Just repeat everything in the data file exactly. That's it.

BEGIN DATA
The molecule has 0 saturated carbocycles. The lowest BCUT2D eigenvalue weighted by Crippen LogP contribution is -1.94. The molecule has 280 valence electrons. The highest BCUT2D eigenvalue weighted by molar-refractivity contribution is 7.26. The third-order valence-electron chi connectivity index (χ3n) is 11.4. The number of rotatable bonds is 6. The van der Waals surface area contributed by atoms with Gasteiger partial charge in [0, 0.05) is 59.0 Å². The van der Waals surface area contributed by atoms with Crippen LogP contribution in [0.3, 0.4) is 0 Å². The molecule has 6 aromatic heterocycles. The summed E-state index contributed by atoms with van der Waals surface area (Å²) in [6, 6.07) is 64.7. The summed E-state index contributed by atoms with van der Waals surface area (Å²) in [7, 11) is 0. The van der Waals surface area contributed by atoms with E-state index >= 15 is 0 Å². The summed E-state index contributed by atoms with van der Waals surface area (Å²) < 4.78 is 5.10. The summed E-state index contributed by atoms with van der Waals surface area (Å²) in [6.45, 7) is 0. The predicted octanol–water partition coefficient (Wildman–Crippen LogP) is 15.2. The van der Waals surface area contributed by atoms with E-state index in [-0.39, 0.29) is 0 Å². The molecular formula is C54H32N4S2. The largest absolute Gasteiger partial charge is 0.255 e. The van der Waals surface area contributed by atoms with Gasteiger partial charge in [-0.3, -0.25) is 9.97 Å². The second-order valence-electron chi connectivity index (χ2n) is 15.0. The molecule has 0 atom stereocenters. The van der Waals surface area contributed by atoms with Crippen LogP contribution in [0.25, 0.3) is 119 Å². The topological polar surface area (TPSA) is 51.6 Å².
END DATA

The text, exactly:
The molecule has 0 saturated carbocycles. The lowest BCUT2D eigenvalue weighted by Crippen LogP contribution is -1.94. The molecule has 280 valence electrons. The highest BCUT2D eigenvalue weighted by molar-refractivity contribution is 7.26. The third-order valence-electron chi connectivity index (χ3n) is 11.4. The number of rotatable bonds is 6. The van der Waals surface area contributed by atoms with Gasteiger partial charge in [0, 0.05) is 59.0 Å². The van der Waals surface area contributed by atoms with Crippen LogP contribution in [0.3, 0.4) is 0 Å². The molecule has 6 aromatic heterocycles. The summed E-state index contributed by atoms with van der Waals surface area (Å²) in [6, 6.07) is 64.7. The summed E-state index contributed by atoms with van der Waals surface area (Å²) in [7, 11) is 0. The van der Waals surface area contributed by atoms with E-state index >= 15 is 0 Å². The summed E-state index contributed by atoms with van der Waals surface area (Å²) < 4.78 is 5.10. The summed E-state index contributed by atoms with van der Waals surface area (Å²) in [6.45, 7) is 0. The predicted octanol–water partition coefficient (Wildman–Crippen LogP) is 15.2. The van der Waals surface area contributed by atoms with E-state index in [-0.39, 0.29) is 0 Å². The molecular formula is C54H32N4S2. The largest absolute Gasteiger partial charge is 0.255 e. The van der Waals surface area contributed by atoms with Gasteiger partial charge in [-0.3, -0.25) is 9.97 Å². The second-order valence-electron chi connectivity index (χ2n) is 15.0. The molecule has 0 atom stereocenters. The van der Waals surface area contributed by atoms with Crippen LogP contribution in [0.25, 0.3) is 119 Å². The topological polar surface area (TPSA) is 51.6 Å².